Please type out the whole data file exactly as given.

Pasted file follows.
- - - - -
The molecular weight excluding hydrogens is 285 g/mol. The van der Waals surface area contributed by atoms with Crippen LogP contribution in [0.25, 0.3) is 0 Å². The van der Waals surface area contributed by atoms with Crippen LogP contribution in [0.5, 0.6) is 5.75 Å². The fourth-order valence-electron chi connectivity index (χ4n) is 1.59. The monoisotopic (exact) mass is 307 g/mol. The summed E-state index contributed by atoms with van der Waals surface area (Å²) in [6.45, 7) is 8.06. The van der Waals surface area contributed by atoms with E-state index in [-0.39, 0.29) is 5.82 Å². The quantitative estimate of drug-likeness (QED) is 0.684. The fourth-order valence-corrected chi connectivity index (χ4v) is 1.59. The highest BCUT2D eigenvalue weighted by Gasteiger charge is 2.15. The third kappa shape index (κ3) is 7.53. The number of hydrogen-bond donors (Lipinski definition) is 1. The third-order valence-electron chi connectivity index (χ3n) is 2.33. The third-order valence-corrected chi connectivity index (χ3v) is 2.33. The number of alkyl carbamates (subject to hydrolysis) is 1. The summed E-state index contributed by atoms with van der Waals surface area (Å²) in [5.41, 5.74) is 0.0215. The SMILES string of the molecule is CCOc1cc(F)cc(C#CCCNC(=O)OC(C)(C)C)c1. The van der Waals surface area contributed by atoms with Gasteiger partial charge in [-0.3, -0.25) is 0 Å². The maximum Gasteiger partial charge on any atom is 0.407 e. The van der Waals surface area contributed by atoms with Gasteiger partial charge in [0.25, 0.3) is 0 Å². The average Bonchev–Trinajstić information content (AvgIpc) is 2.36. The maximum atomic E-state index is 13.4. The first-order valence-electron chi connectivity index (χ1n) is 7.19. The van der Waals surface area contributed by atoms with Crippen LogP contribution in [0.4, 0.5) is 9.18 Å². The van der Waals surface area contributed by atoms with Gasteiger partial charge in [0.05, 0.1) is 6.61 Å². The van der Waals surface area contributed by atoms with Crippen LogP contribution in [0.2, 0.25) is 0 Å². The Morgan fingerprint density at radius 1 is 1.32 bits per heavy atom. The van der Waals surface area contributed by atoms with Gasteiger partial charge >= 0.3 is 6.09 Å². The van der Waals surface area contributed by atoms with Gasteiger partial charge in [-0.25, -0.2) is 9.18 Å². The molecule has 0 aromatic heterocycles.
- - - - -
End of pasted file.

The molecular weight excluding hydrogens is 285 g/mol. The van der Waals surface area contributed by atoms with Crippen LogP contribution in [0.25, 0.3) is 0 Å². The van der Waals surface area contributed by atoms with Crippen LogP contribution in [0.5, 0.6) is 5.75 Å². The fourth-order valence-electron chi connectivity index (χ4n) is 1.59. The monoisotopic (exact) mass is 307 g/mol. The summed E-state index contributed by atoms with van der Waals surface area (Å²) in [6.45, 7) is 8.06. The van der Waals surface area contributed by atoms with E-state index in [-0.39, 0.29) is 5.82 Å². The quantitative estimate of drug-likeness (QED) is 0.684. The fourth-order valence-corrected chi connectivity index (χ4v) is 1.59. The highest BCUT2D eigenvalue weighted by Gasteiger charge is 2.15. The third kappa shape index (κ3) is 7.53. The number of hydrogen-bond donors (Lipinski definition) is 1. The third-order valence-electron chi connectivity index (χ3n) is 2.33. The third-order valence-corrected chi connectivity index (χ3v) is 2.33. The number of alkyl carbamates (subject to hydrolysis) is 1. The summed E-state index contributed by atoms with van der Waals surface area (Å²) in [5.41, 5.74) is 0.0215. The SMILES string of the molecule is CCOc1cc(F)cc(C#CCCNC(=O)OC(C)(C)C)c1. The van der Waals surface area contributed by atoms with Gasteiger partial charge in [-0.3, -0.25) is 0 Å². The maximum Gasteiger partial charge on any atom is 0.407 e. The van der Waals surface area contributed by atoms with Gasteiger partial charge in [0.25, 0.3) is 0 Å². The average Bonchev–Trinajstić information content (AvgIpc) is 2.36. The maximum atomic E-state index is 13.4. The first-order valence-electron chi connectivity index (χ1n) is 7.19. The van der Waals surface area contributed by atoms with Crippen LogP contribution in [0.4, 0.5) is 9.18 Å². The van der Waals surface area contributed by atoms with Gasteiger partial charge in [0.05, 0.1) is 6.61 Å². The van der Waals surface area contributed by atoms with Crippen LogP contribution in [0.2, 0.25) is 0 Å². The Morgan fingerprint density at radius 1 is 1.32 bits per heavy atom. The van der Waals surface area contributed by atoms with Gasteiger partial charge >= 0.3 is 6.09 Å². The van der Waals surface area contributed by atoms with Gasteiger partial charge in [-0.25, -0.2) is 9.18 Å². The molecule has 0 aromatic heterocycles.